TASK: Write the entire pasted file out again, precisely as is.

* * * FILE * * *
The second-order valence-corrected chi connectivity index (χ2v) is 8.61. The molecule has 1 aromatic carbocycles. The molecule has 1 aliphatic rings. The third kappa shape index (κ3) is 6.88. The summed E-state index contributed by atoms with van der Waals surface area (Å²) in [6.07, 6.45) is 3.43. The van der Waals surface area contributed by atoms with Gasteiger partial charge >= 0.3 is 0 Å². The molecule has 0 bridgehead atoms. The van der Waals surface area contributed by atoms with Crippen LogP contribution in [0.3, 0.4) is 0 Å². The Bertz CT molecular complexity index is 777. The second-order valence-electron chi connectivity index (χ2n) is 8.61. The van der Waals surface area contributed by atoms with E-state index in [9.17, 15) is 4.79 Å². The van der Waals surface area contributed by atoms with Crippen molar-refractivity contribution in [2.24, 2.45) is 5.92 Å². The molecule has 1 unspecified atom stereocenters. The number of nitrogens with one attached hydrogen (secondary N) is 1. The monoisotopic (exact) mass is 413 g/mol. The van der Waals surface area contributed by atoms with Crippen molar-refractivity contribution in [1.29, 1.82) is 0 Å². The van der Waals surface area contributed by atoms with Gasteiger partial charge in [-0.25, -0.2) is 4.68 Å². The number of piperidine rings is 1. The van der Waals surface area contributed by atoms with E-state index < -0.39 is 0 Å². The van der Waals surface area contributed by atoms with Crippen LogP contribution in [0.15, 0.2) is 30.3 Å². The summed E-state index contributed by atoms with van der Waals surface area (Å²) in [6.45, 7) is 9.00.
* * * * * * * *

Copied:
The second-order valence-corrected chi connectivity index (χ2v) is 8.61. The molecule has 1 aromatic carbocycles. The molecule has 1 aliphatic rings. The third kappa shape index (κ3) is 6.88. The summed E-state index contributed by atoms with van der Waals surface area (Å²) in [6.07, 6.45) is 3.43. The van der Waals surface area contributed by atoms with Gasteiger partial charge >= 0.3 is 0 Å². The molecule has 0 bridgehead atoms. The van der Waals surface area contributed by atoms with Crippen LogP contribution in [0.3, 0.4) is 0 Å². The Bertz CT molecular complexity index is 777. The second-order valence-electron chi connectivity index (χ2n) is 8.61. The van der Waals surface area contributed by atoms with E-state index in [9.17, 15) is 4.79 Å². The van der Waals surface area contributed by atoms with Crippen molar-refractivity contribution in [2.24, 2.45) is 5.92 Å². The molecule has 1 unspecified atom stereocenters. The number of nitrogens with one attached hydrogen (secondary N) is 1. The monoisotopic (exact) mass is 413 g/mol. The van der Waals surface area contributed by atoms with Crippen molar-refractivity contribution in [1.29, 1.82) is 0 Å². The van der Waals surface area contributed by atoms with Gasteiger partial charge in [-0.25, -0.2) is 4.68 Å². The number of piperidine rings is 1. The van der Waals surface area contributed by atoms with E-state index < -0.39 is 0 Å². The van der Waals surface area contributed by atoms with Crippen LogP contribution in [0.15, 0.2) is 30.3 Å². The summed E-state index contributed by atoms with van der Waals surface area (Å²) in [6.45, 7) is 9.00.